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Policy Library

Increase High School Graduation And College Access With Early College High Schools

Early college high schools — specialized high schools where high school students can complete undergraduate courses and even earn degrees — have been proven through extensive research, including randomized controlled trials, to produce higher graduation rates in high school and college, better preparing students for the workforce. The Early College High School Act will expand early college high school programs to improve graduation rates and college attendance at little cost to the state.

The National Landscape

Passed in:

Texas, Connecticut, North Carolina, Ohio, Washington

In The News

“[Torri] Boldery said the early college classes felt like college-level courses. ‘It was definitely more difficult, but it was more on your own. Your hand wasn’t being held,’ she said. ‘You had to get deadlines finished, and it was very much like college.’”
“Students in the ECS program—one of five in the state—have the option to complete their associate’s degree at NCC or complete the credits elsewhere. Veenema said most students have tested into the college courses around their junior year. But the option draws in students interested in a four-year school or those who want to go straight into working, allowing them to start at a higher level with a degree already under their belt.”

Partners

  • Employers
  • Students and families
  • Education advocates

Opposition

None noted
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FAQ

Who does this help?
This bill benefits students and families by supporting high school and college success. It can also reduce families’ college costs by allowing students to finish college degrees in less time and at less cost. Early college high schools can also help businesses by producing a better-trained workforce.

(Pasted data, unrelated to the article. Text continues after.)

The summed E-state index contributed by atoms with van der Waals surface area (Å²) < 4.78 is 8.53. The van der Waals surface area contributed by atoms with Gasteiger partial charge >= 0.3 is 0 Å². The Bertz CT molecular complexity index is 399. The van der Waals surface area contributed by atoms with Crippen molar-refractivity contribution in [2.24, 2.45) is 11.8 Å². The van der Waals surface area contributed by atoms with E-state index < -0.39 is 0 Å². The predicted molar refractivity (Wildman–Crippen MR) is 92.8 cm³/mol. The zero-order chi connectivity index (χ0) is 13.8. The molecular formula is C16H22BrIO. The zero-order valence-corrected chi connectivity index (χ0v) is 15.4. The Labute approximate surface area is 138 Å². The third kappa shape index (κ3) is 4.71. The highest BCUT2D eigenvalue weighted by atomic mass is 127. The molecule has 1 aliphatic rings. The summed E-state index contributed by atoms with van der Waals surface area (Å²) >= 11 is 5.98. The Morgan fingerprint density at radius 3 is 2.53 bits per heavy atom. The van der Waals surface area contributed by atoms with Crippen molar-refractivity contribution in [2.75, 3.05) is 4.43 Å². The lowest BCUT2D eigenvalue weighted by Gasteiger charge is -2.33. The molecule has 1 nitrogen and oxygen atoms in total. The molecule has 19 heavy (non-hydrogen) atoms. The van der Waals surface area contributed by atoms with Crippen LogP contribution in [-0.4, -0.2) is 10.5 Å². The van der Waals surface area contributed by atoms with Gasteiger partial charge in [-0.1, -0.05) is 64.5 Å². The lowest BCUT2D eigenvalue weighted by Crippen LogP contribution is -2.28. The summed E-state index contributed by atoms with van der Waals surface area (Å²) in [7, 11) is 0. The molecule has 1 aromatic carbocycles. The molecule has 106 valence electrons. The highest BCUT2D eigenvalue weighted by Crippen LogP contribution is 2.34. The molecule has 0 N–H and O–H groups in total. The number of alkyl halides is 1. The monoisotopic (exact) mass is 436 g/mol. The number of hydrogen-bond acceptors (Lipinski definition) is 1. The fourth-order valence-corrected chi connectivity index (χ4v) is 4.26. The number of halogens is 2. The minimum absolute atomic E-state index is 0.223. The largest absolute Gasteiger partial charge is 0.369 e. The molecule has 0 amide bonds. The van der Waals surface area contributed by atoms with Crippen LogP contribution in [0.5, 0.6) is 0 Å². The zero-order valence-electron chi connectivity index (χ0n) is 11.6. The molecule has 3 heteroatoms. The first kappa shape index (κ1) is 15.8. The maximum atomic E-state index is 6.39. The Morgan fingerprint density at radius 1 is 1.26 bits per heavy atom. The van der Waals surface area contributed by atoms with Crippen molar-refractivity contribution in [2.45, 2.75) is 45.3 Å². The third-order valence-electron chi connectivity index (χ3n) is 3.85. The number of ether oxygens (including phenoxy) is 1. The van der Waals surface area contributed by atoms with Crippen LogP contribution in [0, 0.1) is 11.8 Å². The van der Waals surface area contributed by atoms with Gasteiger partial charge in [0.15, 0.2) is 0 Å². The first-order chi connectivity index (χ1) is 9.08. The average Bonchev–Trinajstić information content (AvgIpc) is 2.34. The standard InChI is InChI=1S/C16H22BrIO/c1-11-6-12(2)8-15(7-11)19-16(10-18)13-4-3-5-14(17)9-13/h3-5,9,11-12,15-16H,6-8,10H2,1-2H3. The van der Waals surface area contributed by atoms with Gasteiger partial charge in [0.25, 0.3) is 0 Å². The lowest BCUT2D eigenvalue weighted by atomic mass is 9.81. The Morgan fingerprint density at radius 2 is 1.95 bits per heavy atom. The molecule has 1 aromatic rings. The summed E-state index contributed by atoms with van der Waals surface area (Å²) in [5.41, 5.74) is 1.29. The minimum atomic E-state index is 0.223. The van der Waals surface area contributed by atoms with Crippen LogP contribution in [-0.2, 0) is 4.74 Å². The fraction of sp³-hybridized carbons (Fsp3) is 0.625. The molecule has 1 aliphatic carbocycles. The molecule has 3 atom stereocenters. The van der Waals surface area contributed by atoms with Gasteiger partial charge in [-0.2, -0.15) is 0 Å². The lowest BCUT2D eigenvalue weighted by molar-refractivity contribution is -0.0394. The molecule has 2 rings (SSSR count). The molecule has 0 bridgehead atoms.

Does this require extra state investment?
Early college high schools are often run as part of existing public school structures. Partnerships with public university systems can also create efficiencies.
Does this save the state money?
Yes. 15% of high school students nationwide don’t graduate high school in four years. Of those who graduate and enter college, 33-40% will need at least one remedial course. In 2017, weekly wages for graduates with a college associate’s degree were over 17% more than for high school graduates.
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Model Policy

SECTION 1 (TITLE):
This act shall be known as the Early College High School Act.

SECTION 2 (PURPOSE):
This act expands the availability of early college high school programs to allow more students to earn an associate’s degree and increase graduation rates for both high school and college.

SECTION 3 (PROVISIONS):

(a) It is the goal of STATE to offer evidence-based early college high school programs to interested students.

(b) Accordingly, within 100 days the Department is directed to produce and post publicly a plan to expand the availability of early college high schools in STATE by 25 percent over five years.

(c) The plan may include (1) expansion of existing early college high school programs; (2) creation of new early college high school programs; (3) plans to obtain and leverage federal and foundation grant funding, and use existing state grant funds or other available state resources; and (4) any other initiatives the Department identifies that would result in an efficient expansion of early college high school program offerings. The plan should target expansion of early college high school programs by at least 5% per year.

(d) The plan should detail which actions the Department can pursue on its own without additional legislative action, and, within 60 days of the plan’s publication, the Department shall commence those actions.

(e) For aspects of the plan that would require additional action by the legislature, the Department shall include in the plan specific requests and outlines of legislative action needed, including budget requests.

(f) Definitions
  • (i) “Early college high school” as defined in this section means an evidence-based whole-school approach that provides students, including those traditionally underrepresented in post-secondary education, with the opportunity to access college-level courses and college degree credits in high school with the combined support of high school and college staff and resource.